Friday, 21 April 2017

Why public servants (or anyone) shouldn’t comment on criminal cases

Public servants are sometimes asked to comment on court proceedings or brief Ministers to do so. Not commenting is often the safest approach. But if it is appropriate to comment, be aware that you should only disclose (or publish) information that the jury has heard. This is so regardless of the size of the media outlet you are talking to, as confirmed by a recent Supreme Court judgment. The case concerned a Yahoo!7 journalist who made inappropriate comments about a criminal case. She was then prosecuted for contempt of court.

The judgment offers a warning: train your staff in what they can say about court proceedings and then check that they are complying with this training. Otherwise, you risk criticism by the courts, criminal conviction and reputational damage.


What is contempt of court?

Contempt of court is where a publication interferes with a court's ability to administer justice according to the rules of evidence.

The background to the prosecution

The case in question concerned journalist Krystal Johnson and her employer, Yahoo!7. In August 2016, Johnson published an article about a murder trial. In the article, she referred to allegations of the accused's propensity for violence towards his victim. This history of violence was not evidence in the trial nor was there any intention for it to be part of the case. Following an application by the accused's barrister, the trial judge dismissed the jury. The trial judge did this even though there was no evidence the jury had actually seen the article. The judge then ordered a retrial. This was devastating news for the victim's family, and expensive and frustrating for the courts, parties and witnesses.

As such, the Director of Public Prosecutions decided to bring contempt charges against Ms Johnson and Yahoo!7. Because the trial judge needed to abort the murder trial, the contempt was very serious in nature.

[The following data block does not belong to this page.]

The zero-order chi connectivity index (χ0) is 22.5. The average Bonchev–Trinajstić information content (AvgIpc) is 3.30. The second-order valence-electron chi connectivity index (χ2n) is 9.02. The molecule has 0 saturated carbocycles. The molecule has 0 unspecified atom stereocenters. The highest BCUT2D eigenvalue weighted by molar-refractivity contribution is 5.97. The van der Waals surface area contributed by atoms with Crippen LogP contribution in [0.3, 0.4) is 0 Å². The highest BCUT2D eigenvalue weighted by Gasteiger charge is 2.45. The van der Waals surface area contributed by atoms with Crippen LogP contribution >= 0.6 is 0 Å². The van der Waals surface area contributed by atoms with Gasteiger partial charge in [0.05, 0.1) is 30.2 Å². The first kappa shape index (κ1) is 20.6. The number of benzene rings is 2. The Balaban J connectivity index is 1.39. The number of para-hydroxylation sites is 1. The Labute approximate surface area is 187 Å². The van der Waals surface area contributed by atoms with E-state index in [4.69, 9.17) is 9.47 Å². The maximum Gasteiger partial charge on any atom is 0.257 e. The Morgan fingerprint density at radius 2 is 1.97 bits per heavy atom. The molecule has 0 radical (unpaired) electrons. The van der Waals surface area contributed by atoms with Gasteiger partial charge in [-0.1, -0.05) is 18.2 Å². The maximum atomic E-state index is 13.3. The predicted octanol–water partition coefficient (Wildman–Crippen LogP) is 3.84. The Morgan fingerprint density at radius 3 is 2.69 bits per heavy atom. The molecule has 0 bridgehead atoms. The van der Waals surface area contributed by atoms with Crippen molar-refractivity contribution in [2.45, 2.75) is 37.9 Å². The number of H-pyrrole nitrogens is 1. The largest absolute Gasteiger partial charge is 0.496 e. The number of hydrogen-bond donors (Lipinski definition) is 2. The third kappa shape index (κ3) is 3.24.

The arguments

Yahoo!7 and Ms Johnson contested the contempt charges.

Yahoo!7 argued there was reasonable doubt that their publication actually resulted in bias affecting the jury. The Court disagreed. It found the posting of the material met the legal test for establishing contempt. That is, it was enough to satisfy beyond a reasonable doubt that there was a real and definite tendency to prejudice or interfere with the legal proceeding.

The Court noted that Yahoo!7 is not a major player in the news media world. But it said that the nature of social media allows the easy sharing of articles from an array of different sized organisations.

The Court also suggested that the absence of editorial supervision was caused by Yahoo!7's profit and deadline driven approach to publication. It said the error revealed insufficient protective systems and exposed greater failures in media methodology.

The sentence

The Supreme Court accepted the authenticity of Ms Johnson’s remorse. But the Court suggested that Yahoo!7 failed to accept accountability, as they chose to contest the charge on technical legal grounds.

In sentencing Yahoo!7, the Court noted:

'in view of the kind of high volume, timepressured work Yahoo!7 expected of its journalists, Ms Johnson’s mistake was readily foreseeable. The fact that Yahoo!7 has since taken steps to improve the system, while a mitigating factor, does not diminish its culpability for the contempt committed'.

The Court required Ms Johnson to give an undertaking to be of good behaviour which, if maintained, will mean the dismissal of the proceeding against her. The Court convicted and fined Yahoo!7 $300,000 for their part in the matter.

Lessons

This judgment offers a sound warning to employers whose employees may publish comments on criminal proceedings: have systems in place to monitor compliance with contempt laws and support and train your employees. Regardless of the size of the media outlet, don't forget the golden rule: only comments said in front of the jury should be published.

Links to the judgments are provided here: November 2016 and February 2017.


Next steps

VGSO can help your staff understand contempt of court and what they can and can’t say to the media or publish online. We can:

  • Run training sessions on what you can publish online and say to the media
  • Help you draft a process to ensure there is adequate sign off and review of media
  • comment or online publication
  • Review any media releases or press comments for legal issues
  • Help you respond to comments made by others about court proceedings your Department
  • or authority is involved in.


For more information, please contact Shaun Le Grand, Alice Cooney or Gemma Leigh-Dodds.

Shaun Le Grand
Assistant Victorian Government Solicitor
8684 0410

Alice Cooney
Solicitor
8684 0253

Gemma Leigh-Dodds
Solicitor
8684 0417